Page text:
“I waited months for you to ask me out. I guess I can wait a little longer.” A hopeful glimmer came to her eyes.
“Really?” I frowned. “I, uh… I’m just not used to a girl being interested in me.”
Mandy was popular, and I was a nobody. Was she really that interested in me? I’d worried before that if she got to know me, she wouldn’t be.
“Well, I’m not the only girl interested in you.”
I gave her a puzzled look.
“I’m surprised I’m the first one to get a hold of you,” she said.
“No way.” I shook my head. “None of the girls at school like me.”
“Oh, come on Mr. Mysterious and Brooding.” She raised an eyebrow. “Girls love that.”
I couldn’t see my face, but it must have turned every shade of red in about two seconds. Maybe my attempts to cut girls short when they’d tried to talk to me at school had kept them from being able to ask me out. Surely not, though. Mandy must’ve just been trying to make me feel better.
“Don’t worry. I think it’s cute.”
I looked around, nervous. “I hope I’m not gone long.”
She gave me a sad-but-hopeful look. “Can I have a rain check?”
She put her hand on my arm and kissed my cheek. “I’m holding you to that.”
My head was spinning. My first date was a disaster, and yet I’d gotten a kiss right as I was about to skip town on her. Could the universe be any more cruel?
“See you soon, Ian.”
“I hope so.”
I hopped into the truck and gave her a regretful smile as we sped away.
“You sly dog.” Sam slapped me on the shoulder. “You made the girl wait forever, spent two minutes with her, then ditched her, and she kissed you for it. You have hidden talents, my friend.”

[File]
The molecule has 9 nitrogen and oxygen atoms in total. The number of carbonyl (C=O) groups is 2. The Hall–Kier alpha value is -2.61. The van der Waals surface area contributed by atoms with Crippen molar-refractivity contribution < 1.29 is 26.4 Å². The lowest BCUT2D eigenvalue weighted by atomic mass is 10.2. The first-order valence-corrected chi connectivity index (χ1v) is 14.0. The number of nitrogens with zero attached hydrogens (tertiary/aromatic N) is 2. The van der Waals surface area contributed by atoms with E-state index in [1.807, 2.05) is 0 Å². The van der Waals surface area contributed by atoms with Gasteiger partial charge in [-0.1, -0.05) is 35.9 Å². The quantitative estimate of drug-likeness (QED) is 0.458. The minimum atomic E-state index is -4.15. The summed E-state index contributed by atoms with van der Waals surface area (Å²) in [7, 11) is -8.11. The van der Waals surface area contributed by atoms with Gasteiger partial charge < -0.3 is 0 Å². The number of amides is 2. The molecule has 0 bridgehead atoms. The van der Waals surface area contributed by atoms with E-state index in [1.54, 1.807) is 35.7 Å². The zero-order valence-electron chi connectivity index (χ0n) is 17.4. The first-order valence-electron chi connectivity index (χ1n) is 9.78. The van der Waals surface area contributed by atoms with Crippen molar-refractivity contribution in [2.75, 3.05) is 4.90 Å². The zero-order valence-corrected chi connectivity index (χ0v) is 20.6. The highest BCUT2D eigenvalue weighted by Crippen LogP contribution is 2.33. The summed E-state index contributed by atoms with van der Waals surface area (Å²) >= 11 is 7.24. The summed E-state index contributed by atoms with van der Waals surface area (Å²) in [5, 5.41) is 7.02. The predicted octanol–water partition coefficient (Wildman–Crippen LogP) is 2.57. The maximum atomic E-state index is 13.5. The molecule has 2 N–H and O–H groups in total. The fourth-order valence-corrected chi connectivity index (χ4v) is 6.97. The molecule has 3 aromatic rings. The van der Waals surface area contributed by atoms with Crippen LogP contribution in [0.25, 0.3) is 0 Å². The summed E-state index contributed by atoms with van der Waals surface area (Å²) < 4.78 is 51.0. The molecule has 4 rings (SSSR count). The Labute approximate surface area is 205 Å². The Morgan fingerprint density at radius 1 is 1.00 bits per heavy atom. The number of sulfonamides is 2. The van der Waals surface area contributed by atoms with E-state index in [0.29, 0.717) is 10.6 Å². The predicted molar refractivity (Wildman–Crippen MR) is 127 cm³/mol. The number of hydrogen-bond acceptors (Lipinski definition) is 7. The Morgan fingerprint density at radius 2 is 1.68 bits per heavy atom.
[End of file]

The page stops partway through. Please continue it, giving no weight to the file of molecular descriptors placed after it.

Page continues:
I snickered. “I wish. I’m just glad I didn’t start drooling.”
Sam gave a roaring laugh as he hung a left toward Tony’s shop. Droplets of water appeared on the windshield as menacing clouds swept overhead, plotting against us.
I looked at my watch. “We better hurry.”
“You got it, boss.”
The accelerator hit the floor, and my back sank into the seat. I clung to the handle on the ceiling for dear life.
A moment later, the sky fell out on us like we were in the middle of a hurricane. Sam careened through the streets like a madman, tossing me around the truck. I threw my hands on the dash to keep from eating it as we came to a sliding stop at Tony’s Garage.
I pulled the hood of my jacket over my head and slid out of the vehicle.
Inside, I brushed beads of water from my clothes.
Tony stood behind the counter. “Hey, Ian. Your car’s ready to go.”
“Great.” I wasted no time crossing the floor to the register.
“Some vacuum lines were cracked. Couldn’t hold idle.” Tony slid my keys across the counter. “Runs smooth now, though.” He flashed a corny smile.
As I pulled out my wallet, he waved me away.
“No charge. Didn’t take but about ten minutes.”
“Thanks.” I threw a ten on the counter, grabbed my keys, and started to turn.
“In a hurry?”
“Yeah, Sam and I were supposed to be at the pool hall ten minutes ago.” I lied with good reason. If the suits came asking about us, Tony would misdirect them to the pool hall.
“Okay, well, you guys have fun.”
I rushed out the door to my car and turned the key before I’d settled down in the seat. The car revved to life.
I checked the gauges, then let the clutch out and pulled the car alongside Sam’s pickup. Thanks for the help. You gonna be okay?”
“I’ll be fine,” Sam yelled over the noise of the storm. “If the suits come looking for me, I got nothin’ to tell ‘em. I don’t even know where you’re goin’.”
“That makes two of us. Be careful.”
Sam nodded. “You too.”
With a rev of the engine, I dumped the clutch and spun my Rx7’s tires, looking like an idiot.